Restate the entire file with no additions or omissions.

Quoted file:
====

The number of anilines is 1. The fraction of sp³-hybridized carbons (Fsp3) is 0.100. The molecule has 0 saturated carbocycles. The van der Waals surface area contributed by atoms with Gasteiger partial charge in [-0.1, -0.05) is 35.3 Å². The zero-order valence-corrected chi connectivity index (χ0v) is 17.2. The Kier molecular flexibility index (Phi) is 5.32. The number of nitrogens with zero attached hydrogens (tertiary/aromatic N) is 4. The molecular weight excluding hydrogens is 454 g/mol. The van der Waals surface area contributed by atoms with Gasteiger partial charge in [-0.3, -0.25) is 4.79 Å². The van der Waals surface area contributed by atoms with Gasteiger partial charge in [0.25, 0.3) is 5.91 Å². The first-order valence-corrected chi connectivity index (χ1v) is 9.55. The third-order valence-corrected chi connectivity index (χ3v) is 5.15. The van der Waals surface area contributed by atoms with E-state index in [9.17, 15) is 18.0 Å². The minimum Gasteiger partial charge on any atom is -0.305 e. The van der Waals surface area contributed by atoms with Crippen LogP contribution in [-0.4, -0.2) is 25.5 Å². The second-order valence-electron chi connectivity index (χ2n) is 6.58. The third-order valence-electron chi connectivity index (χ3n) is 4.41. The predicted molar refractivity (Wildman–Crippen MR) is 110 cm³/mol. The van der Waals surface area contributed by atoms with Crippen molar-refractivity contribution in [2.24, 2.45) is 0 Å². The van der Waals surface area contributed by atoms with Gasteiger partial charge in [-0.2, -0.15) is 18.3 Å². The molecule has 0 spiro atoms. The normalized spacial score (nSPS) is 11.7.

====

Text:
The number of anilines is 1. The fraction of sp³-hybridized carbons (Fsp3) is 0.100. The molecule has 0 saturated carbocycles. The van der Waals surface area contributed by atoms with Gasteiger partial charge in [-0.1, -0.05) is 35.3 Å². The zero-order valence-corrected chi connectivity index (χ0v) is 17.2. The Kier molecular flexibility index (Phi) is 5.32. The number of nitrogens with zero attached hydrogens (tertiary/aromatic N) is 4. The molecular weight excluding hydrogens is 454 g/mol. The van der Waals surface area contributed by atoms with Gasteiger partial charge in [-0.3, -0.25) is 4.79 Å². The van der Waals surface area contributed by atoms with Gasteiger partial charge in [0.25, 0.3) is 5.91 Å². The first-order valence-corrected chi connectivity index (χ1v) is 9.55. The third-order valence-corrected chi connectivity index (χ3v) is 5.15. The van der Waals surface area contributed by atoms with E-state index in [9.17, 15) is 18.0 Å². The minimum Gasteiger partial charge on any atom is -0.305 e. The van der Waals surface area contributed by atoms with Crippen LogP contribution in [-0.4, -0.2) is 25.5 Å². The second-order valence-electron chi connectivity index (χ2n) is 6.58. The third-order valence-electron chi connectivity index (χ3n) is 4.41. The predicted molar refractivity (Wildman–Crippen MR) is 110 cm³/mol. The van der Waals surface area contributed by atoms with Crippen molar-refractivity contribution in [2.24, 2.45) is 0 Å². The van der Waals surface area contributed by atoms with Gasteiger partial charge in [-0.2, -0.15) is 18.3 Å². The molecule has 0 spiro atoms. The normalized spacial score (nSPS) is 11.7.